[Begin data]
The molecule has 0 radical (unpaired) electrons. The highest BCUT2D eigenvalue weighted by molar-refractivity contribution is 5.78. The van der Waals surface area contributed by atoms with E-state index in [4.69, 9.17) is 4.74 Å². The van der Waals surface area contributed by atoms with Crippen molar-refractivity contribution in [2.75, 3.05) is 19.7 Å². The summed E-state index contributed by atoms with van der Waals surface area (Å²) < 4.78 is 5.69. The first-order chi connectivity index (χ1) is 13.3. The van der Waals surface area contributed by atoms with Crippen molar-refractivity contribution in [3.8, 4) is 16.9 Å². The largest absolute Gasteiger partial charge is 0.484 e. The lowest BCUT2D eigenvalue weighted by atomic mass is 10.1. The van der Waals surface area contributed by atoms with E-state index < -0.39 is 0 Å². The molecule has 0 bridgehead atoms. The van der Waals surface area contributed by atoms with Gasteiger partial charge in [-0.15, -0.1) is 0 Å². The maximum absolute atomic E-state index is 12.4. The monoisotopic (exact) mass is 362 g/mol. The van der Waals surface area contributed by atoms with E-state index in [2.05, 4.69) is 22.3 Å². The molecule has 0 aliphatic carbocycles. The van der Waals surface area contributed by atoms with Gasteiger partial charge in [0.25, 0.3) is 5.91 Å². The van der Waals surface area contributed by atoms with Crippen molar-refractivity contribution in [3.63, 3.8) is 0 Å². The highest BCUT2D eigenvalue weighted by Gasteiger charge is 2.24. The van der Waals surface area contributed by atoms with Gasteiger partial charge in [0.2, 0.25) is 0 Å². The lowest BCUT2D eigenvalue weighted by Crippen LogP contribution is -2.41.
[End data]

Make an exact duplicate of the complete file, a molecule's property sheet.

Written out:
The molecule has 0 radical (unpaired) electrons. The highest BCUT2D eigenvalue weighted by molar-refractivity contribution is 5.78. The van der Waals surface area contributed by atoms with E-state index in [4.69, 9.17) is 4.74 Å². The van der Waals surface area contributed by atoms with Crippen molar-refractivity contribution in [2.75, 3.05) is 19.7 Å². The summed E-state index contributed by atoms with van der Waals surface area (Å²) < 4.78 is 5.69. The first-order chi connectivity index (χ1) is 13.3. The van der Waals surface area contributed by atoms with Crippen molar-refractivity contribution in [3.8, 4) is 16.9 Å². The largest absolute Gasteiger partial charge is 0.484 e. The lowest BCUT2D eigenvalue weighted by atomic mass is 10.1. The van der Waals surface area contributed by atoms with E-state index < -0.39 is 0 Å². The molecule has 0 bridgehead atoms. The van der Waals surface area contributed by atoms with Gasteiger partial charge in [-0.15, -0.1) is 0 Å². The maximum absolute atomic E-state index is 12.4. The monoisotopic (exact) mass is 362 g/mol. The van der Waals surface area contributed by atoms with E-state index in [2.05, 4.69) is 22.3 Å². The molecule has 0 aliphatic carbocycles. The van der Waals surface area contributed by atoms with Gasteiger partial charge in [0.25, 0.3) is 5.91 Å². The van der Waals surface area contributed by atoms with Crippen molar-refractivity contribution in [3.63, 3.8) is 0 Å². The highest BCUT2D eigenvalue weighted by Gasteiger charge is 2.24. The van der Waals surface area contributed by atoms with Gasteiger partial charge in [0.2, 0.25) is 0 Å². The lowest BCUT2D eigenvalue weighted by Crippen LogP contribution is -2.41.